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[1208.1491] The Clustering of Galaxies in SDSS-III DR9 Baryon Oscillation Spectroscopic Survey: Constraints on Primordial Non-Gaussianity
 
Authors:Ashley J. Ross (Portsmouth), Will J. Percival, Aurelio Carnero, Gong-bo Zhao, Marc Manera, Alvise Raccanelli, Eric Aubourg, Dmitry Bizyaev, Howard Brewington, J. Brinkmann, Joel R. Brownstein, Antonio J. Cuesta, Luiz A. N. da Costa, Daniel J.
Abstract:We analyze the density field of 264,283 galaxies observed by the Sloan Digital Sky Survey (SDSS)-III Baryon Oscillation Spectroscopic Survey (BOSS) and included in the SDSS data release nine (DR9). In total, the SDSS DR9 BOSS data includes spectroscopic redshifts for over 400,000 galaxies spread over a footprint of more than 3,000 deg^2. We measure the power spectrum of these galaxies with redshifts 0.43 < z < 0.7 in order to constrain the amount of local non-Gaussianity, f_NL,local, in the primordial density field, paying particular attention to the impact of systematic uncertainties. The BOSS galaxy density field is systematically affected by the local stellar density and this influences the ability to accurately measure f_NL,local. In the absence of any correction, we find (erroneously) that the probability that f_NL,local is greater than zero, P(f_NL,local >0), is 99.5%. After quantifying and correcting for the systematic bias and including the added uncertainty, we find -45 < f_NL,local < 195 at 95% confidence, and P(f_NL,local >0) = 91.0%. A more conservative approach assumes that we have only learned the k-dependence of the systematic bias and allows any amplitude for the systematic correction; we find that the systematic effect is not fully degenerate with that of f_NL,local, and we determine that -82 < f_NL,local < 178 (at 95% confidence) and P(f_NL,local >0) = 68%. This analysis demonstrates the importance of accounting for the impact of Galactic foregrounds on f_NL,local measurements. We outline the methods that account for these systematic biases and uncertainties. We expect our methods to yield robust constraints on f_NL,local for both our own and future large-scale-structure investigations.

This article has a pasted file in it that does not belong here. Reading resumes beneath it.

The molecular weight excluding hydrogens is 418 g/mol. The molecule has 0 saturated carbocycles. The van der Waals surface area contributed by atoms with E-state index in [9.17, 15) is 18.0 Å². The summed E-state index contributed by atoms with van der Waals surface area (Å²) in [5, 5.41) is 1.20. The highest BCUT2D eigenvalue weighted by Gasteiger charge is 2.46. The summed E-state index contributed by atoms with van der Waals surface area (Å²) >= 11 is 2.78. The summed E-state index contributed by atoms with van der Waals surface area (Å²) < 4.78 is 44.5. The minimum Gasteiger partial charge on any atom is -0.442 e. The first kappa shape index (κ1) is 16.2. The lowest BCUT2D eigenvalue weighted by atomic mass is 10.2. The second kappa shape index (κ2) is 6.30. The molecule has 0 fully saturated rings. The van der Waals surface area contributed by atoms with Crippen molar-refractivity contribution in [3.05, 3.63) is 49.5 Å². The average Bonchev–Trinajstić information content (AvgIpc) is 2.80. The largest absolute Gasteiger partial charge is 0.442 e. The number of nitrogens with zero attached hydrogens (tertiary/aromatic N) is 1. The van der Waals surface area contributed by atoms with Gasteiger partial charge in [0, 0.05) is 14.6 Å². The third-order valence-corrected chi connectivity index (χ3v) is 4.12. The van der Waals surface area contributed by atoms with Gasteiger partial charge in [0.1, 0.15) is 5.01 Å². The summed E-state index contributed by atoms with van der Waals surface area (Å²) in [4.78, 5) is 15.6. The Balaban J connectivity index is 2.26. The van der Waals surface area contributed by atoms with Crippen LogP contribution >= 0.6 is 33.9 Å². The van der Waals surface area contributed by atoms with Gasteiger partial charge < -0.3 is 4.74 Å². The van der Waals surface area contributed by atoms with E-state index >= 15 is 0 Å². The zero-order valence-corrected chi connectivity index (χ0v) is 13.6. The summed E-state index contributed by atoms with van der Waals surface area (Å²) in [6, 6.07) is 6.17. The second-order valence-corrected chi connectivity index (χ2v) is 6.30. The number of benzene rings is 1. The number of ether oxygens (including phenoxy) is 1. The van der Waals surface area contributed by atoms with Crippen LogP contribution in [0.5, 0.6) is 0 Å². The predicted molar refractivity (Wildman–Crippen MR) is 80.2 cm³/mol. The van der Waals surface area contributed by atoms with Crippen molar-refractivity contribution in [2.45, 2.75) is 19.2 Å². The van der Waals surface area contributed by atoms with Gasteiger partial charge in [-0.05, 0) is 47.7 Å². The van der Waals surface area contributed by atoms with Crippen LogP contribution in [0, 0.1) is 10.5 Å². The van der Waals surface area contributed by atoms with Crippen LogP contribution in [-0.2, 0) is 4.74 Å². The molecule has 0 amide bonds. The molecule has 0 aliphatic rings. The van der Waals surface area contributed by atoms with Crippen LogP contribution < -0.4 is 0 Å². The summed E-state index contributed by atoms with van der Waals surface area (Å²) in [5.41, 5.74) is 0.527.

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Author Message
YinZhe Ma



Joined: 09 Oct 2008
Posts: 9
Affiliation: University of British Columbia

PostPosted: April 13 2013  Reply with quote

This is an interesting paper. The original idea of primordial non-Gaussanity and its relation with power spectrum can be found at Dalal, Dore, Huterer, and Shirokov, 0710.4560. I have a few questions regarding the bias and local nG:

1. The scale-dependent part of additional bias (A(k), in Eq.(4) in
1208.1491) is plotted in the attached figure "akfig.pdf". It seems that additional bias contribute more power on large scales than small scales. How do we understand this?

akfig.pdf


2. If A(k) I plotted is correct, then btot(k)=b+ Delta b(k) is shown in "btotfig1.pdf". Just want to make clearer about the relations between different choices of parameter values and the shape of the btot. There are four cases:

btotfig1.pdf



(a) bL>0,(b>1) and fNL>0: purple line. This means that galaxy is more correlated with matter fluctuations, and small scale galaxy fluctuation is correlated with large scale fluctuations, so btot at large scale becomes large. Is this right?

(b) bL<0 (b<1) and fNL>0: green line. Galaxy initially is anti-correlated with matter fluctuations (bL<0), therefore after evolution (extra 1 factor), Galaxy is less correlated with matter fluctuation and matter auto-correlation (0<b<1). fNL>0 means small scale gravity potential is correlated with large scale potential fluctuation, right? But how to understand these two things combined to give the large scale suppression?

In "pgfig1.pdf", we plot Pg(k), you can find that the green line and
purple line are combined with each other on k<10(−3). Why these two sets of parameter choice give same power on very large scale?

pgfig1.pdf




(c)bL>0(b>1) and fNL<0: brown line. Why this set of parameter choice give a suppression on large scales.

(d) bL<0(b<1) and fNL<0: blue line. galaxy is initially anti-correlated
with matter fluctuation (bL<0), and small scale and large scale potential fluctuations are anti-correlated as well. Why this set of parameter choice results in a boost on large scales as well?

Thank you guys!
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